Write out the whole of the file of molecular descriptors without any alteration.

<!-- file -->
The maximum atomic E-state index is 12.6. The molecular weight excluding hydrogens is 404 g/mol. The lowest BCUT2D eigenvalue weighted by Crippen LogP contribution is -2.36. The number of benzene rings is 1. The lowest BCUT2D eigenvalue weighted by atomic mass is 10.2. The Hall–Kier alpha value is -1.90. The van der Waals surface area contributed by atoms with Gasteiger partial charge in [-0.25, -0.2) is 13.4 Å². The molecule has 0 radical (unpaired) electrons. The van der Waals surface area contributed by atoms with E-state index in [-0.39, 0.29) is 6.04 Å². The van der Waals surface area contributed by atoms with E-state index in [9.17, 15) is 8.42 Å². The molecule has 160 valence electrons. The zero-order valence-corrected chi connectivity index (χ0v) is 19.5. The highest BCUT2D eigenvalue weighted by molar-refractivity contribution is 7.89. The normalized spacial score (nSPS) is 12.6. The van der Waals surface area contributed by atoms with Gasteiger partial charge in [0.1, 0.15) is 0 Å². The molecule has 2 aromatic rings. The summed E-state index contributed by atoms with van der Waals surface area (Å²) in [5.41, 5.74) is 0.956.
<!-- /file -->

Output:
The maximum atomic E-state index is 12.6. The molecular weight excluding hydrogens is 404 g/mol. The lowest BCUT2D eigenvalue weighted by Crippen LogP contribution is -2.36. The number of benzene rings is 1. The lowest BCUT2D eigenvalue weighted by atomic mass is 10.2. The Hall–Kier alpha value is -1.90. The van der Waals surface area contributed by atoms with Gasteiger partial charge in [-0.25, -0.2) is 13.4 Å². The molecule has 0 radical (unpaired) electrons. The van der Waals surface area contributed by atoms with E-state index in [-0.39, 0.29) is 6.04 Å². The van der Waals surface area contributed by atoms with E-state index in [9.17, 15) is 8.42 Å². The molecule has 160 valence electrons. The zero-order valence-corrected chi connectivity index (χ0v) is 19.5. The highest BCUT2D eigenvalue weighted by molar-refractivity contribution is 7.89. The normalized spacial score (nSPS) is 12.6. The van der Waals surface area contributed by atoms with Gasteiger partial charge in [0.1, 0.15) is 0 Å². The molecule has 2 aromatic rings. The summed E-state index contributed by atoms with van der Waals surface area (Å²) in [5.41, 5.74) is 0.956.